Our walk this morning was planned by Fran to ascend the ZigZag, traverse along the Jeep Track, and then descend down to Vogelgat via Mossel Nook. It started off pretty windy but six brave ladies and I decided to proceed – until we reached the top of the ZigZag – at which point the wind, which had, until then, been impeded by the mountain, hit us with its full force! I was blown off the path and Fran had her spectacles blown off her face. Luckily we found them, along with her hat, but we quickly decided to abandon the windy heights and set off back down to the contour path instead. We had a good walk in the end, covering only around 4.3 km, but it was at least in a protected environment and we could proceed without fear of being blown away.
This morning’s walk in Fernkloof could not have taken place under better conditions. No wind, and some welcome sunshine to warm our backs when we came out of the shade. There were nine of us present and we walked 7 km over Kanonkop and down Adder’s Ladder – and I still cannot find that elusive Hottentot Buttonquail!
A Bird Club visit to Greyton this morning reminded us of how the climate can change when one moves inland from the coast. It was freezing when we (16 in number) arrived at around 8:30 am. A 2,5 km walk to the south of the village soon warmed us up, however, and we spent a good couple of hours searching what looked like a very promising environment for local birds, but were disappointed to find very few.
We then returned to the village and drove through to the Nature Reserve. This drive revealed how the storm, which occurred about ten days earlier, had ravaged the town, There were scores of huge trees blown over or simply broken as they stood. Many had fallen on homes and there was quite a lot of roof damage visible. It must have been a frightening experience!
Our visit to the Nature Reserve was not much better from a birding viewpoint, with very many Cape Sugarbirds, but little else. We walked through some magnificent stands of varied proteas and saw some unusual ericas, so it was interesting and the walk was along quite a difficult path. This walk was also around 2,5 km, but took us quite a long while to traverse.
Our walk yesterday was only attended by five Hurriers. Audrey led us up the Dragon’s Back path (she said it would take half an hour, but we needed double that time, and some!) Luckily it was a beautiful day and conditions were ideal. We had wonderful views of Hermanus and the dams as we ascended this steep path. The walk over to the Jeep Track was a pleasure and we had plenty of time to stop and enjoy a couple of cups of coffee, before descending the Zigzag to Voelklip and then back along the Contour path. We covered a total of 6.6 km and climbed around 400 metres.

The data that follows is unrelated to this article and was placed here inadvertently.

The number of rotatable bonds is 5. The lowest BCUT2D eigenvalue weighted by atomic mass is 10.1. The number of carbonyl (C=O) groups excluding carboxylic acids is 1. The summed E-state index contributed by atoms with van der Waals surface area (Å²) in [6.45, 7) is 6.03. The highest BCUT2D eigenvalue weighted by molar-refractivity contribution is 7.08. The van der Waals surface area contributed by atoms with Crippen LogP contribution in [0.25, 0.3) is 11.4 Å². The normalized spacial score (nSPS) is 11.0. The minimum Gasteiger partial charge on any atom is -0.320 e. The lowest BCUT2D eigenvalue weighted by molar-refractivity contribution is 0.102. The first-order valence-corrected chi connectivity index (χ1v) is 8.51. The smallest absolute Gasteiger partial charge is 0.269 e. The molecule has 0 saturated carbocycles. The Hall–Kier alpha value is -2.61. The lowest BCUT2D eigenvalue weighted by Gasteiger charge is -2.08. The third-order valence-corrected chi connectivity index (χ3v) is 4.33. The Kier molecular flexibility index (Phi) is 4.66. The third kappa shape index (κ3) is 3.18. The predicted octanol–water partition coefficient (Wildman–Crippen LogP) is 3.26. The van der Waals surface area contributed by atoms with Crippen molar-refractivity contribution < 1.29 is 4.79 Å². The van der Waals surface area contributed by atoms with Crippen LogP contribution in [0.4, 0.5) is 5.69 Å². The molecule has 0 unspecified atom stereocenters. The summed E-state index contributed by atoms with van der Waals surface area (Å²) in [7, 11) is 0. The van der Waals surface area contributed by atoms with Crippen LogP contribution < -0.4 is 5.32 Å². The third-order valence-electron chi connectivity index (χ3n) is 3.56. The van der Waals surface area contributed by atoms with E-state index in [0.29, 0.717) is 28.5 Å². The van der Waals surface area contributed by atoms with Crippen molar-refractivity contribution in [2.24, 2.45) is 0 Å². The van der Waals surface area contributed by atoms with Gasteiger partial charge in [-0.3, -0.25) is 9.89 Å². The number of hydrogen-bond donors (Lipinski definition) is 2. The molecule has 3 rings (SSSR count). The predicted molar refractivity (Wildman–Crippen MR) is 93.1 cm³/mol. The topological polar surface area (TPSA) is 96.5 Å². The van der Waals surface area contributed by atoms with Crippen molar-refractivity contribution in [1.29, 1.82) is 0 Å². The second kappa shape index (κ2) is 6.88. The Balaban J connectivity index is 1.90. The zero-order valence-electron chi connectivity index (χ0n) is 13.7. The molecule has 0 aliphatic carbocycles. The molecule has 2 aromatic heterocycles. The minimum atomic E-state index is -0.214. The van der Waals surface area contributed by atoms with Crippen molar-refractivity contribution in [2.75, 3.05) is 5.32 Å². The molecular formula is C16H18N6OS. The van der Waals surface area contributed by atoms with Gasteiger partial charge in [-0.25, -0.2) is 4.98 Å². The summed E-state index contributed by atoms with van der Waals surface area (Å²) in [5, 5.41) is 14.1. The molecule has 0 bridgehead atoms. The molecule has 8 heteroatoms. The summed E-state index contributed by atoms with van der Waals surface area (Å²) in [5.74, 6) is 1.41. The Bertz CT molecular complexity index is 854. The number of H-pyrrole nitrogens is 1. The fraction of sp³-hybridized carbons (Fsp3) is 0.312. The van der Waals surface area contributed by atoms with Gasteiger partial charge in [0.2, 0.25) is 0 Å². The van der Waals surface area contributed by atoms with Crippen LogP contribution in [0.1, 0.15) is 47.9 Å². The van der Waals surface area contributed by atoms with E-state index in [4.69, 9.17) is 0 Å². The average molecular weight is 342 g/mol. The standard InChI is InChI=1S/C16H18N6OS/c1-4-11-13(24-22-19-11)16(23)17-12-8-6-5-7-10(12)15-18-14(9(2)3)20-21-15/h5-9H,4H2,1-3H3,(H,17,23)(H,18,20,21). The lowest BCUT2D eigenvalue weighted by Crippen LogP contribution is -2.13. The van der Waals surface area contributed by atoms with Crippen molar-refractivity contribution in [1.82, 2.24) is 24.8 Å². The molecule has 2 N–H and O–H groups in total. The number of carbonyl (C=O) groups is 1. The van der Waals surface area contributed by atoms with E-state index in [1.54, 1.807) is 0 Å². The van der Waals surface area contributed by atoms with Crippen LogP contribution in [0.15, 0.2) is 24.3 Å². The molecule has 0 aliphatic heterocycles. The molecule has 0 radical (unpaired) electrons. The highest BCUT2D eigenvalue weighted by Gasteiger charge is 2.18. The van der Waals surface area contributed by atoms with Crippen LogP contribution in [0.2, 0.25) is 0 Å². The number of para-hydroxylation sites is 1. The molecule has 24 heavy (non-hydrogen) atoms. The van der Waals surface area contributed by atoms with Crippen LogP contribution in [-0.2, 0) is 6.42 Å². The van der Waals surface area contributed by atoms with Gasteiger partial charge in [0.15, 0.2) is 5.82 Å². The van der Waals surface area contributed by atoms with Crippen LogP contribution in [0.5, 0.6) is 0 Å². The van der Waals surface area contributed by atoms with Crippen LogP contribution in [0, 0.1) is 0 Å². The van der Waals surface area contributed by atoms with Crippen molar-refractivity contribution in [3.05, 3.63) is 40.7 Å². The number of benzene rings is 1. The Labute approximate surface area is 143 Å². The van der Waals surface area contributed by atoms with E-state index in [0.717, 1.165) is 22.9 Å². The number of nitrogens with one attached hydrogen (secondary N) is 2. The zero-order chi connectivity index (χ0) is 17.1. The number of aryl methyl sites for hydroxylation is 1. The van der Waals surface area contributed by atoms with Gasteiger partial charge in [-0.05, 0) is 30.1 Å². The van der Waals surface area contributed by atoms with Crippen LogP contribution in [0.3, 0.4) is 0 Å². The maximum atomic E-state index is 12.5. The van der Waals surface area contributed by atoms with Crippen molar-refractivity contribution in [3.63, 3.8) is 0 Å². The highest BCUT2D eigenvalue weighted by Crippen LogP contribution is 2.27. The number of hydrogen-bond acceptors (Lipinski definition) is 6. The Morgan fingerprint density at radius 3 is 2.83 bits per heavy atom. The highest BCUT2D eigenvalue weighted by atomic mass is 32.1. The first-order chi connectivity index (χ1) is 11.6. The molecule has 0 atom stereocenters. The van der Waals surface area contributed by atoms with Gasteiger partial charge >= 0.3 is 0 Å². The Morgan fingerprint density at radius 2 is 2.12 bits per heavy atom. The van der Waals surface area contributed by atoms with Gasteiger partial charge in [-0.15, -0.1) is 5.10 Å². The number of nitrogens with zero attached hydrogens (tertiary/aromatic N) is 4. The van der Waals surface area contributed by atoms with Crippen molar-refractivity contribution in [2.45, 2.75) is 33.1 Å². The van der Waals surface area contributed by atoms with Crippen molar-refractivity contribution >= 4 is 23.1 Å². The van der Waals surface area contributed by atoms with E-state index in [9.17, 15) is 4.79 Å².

There can be few pleasures that top a morning spent birding out in Walker Bay. Walter took four of us out this morning and we had a really wonderful trip in his fishing boat. When we set out there wasn’t a bird in sight, and pretty heavy swells and quite a bit of chop were the order of the day. We wondered if we were on a wild Albatross chase!
Then we stopped about 3,5 km offshore and drifted. Walter had some sardines which he threw about and it wasn’t long before a Brown Skua appeared. Within a short time there were about four of them around the boat and we had excellent sightings. Then a couple of White-chinned Petrels appeared – also enjoying the chum. Later they were joined by a few Sooty Shearwaters , whilst the odd Kelp or Hartlaub’s Gull dropped by. Terns, both Common and…
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After elections and social unrest, it was a pleasure to be on the mountain once again this morning. We were at peace with the world and it reflected our enjoyment of our surroundings by providing perfect weather for walking. There were only seven of us present – those who stayed at home missed a fine outing.
We stopped near White Rock for a snack and were watched by a pair of Cape Rockjumpers, which no doubt wondered what we were doing on their mountain, but they did not trouble us! A White-necked Raven flew by, but was not interested in coming too close. For the rest, there were no birds at all and we wondered why. I had hoped to see Hottentot Buttonquail, Sentinel Rock-Thrush and Ground Woodpecker, but there was no sign of any of them! We will just have to keep on trying!
Our outing lasted only three hours, but we returned having stretched our legs and exercised our hearts and lungs. It was a perfect morning!
A quick visit to Intaka Island, whilst en route to Atlantic Beach, rewarded us with a few birds, but not the Little Bittern and Black-crowned Night-Heron that we were looking for. The pan section is dry, but the area around the hides remains full of water and birds, and it is a worthwhile place to spend an hour or two.